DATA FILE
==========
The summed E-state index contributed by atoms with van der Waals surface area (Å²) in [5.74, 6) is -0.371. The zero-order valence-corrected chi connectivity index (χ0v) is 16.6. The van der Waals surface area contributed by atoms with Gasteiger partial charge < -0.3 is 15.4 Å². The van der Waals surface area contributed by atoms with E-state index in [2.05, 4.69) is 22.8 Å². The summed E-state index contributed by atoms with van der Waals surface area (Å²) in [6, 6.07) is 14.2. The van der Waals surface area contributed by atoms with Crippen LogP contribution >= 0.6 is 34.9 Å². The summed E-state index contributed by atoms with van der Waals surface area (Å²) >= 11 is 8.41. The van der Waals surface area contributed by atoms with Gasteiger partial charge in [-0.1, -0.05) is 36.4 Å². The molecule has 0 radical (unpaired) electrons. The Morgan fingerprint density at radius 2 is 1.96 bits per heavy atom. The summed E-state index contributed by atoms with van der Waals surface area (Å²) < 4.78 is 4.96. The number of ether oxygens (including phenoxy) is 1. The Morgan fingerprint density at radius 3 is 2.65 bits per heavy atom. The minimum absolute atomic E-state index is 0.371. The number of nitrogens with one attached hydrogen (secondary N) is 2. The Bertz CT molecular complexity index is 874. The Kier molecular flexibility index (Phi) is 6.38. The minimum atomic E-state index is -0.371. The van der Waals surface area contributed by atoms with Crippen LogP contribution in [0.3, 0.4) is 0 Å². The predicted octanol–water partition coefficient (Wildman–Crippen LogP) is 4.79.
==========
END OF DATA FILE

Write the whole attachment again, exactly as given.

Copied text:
The summed E-state index contributed by atoms with van der Waals surface area (Å²) in [5.74, 6) is -0.371. The zero-order valence-corrected chi connectivity index (χ0v) is 16.6. The van der Waals surface area contributed by atoms with Gasteiger partial charge < -0.3 is 15.4 Å². The van der Waals surface area contributed by atoms with E-state index in [2.05, 4.69) is 22.8 Å². The summed E-state index contributed by atoms with van der Waals surface area (Å²) in [6, 6.07) is 14.2. The van der Waals surface area contributed by atoms with Crippen LogP contribution >= 0.6 is 34.9 Å². The summed E-state index contributed by atoms with van der Waals surface area (Å²) >= 11 is 8.41. The van der Waals surface area contributed by atoms with Gasteiger partial charge in [-0.1, -0.05) is 36.4 Å². The molecule has 0 radical (unpaired) electrons. The Morgan fingerprint density at radius 2 is 1.96 bits per heavy atom. The summed E-state index contributed by atoms with van der Waals surface area (Å²) < 4.78 is 4.96. The number of ether oxygens (including phenoxy) is 1. The Morgan fingerprint density at radius 3 is 2.65 bits per heavy atom. The minimum absolute atomic E-state index is 0.371. The number of nitrogens with one attached hydrogen (secondary N) is 2. The Bertz CT molecular complexity index is 874. The Kier molecular flexibility index (Phi) is 6.38. The minimum atomic E-state index is -0.371. The van der Waals surface area contributed by atoms with Crippen LogP contribution in [0.3, 0.4) is 0 Å². The predicted octanol–water partition coefficient (Wildman–Crippen LogP) is 4.79.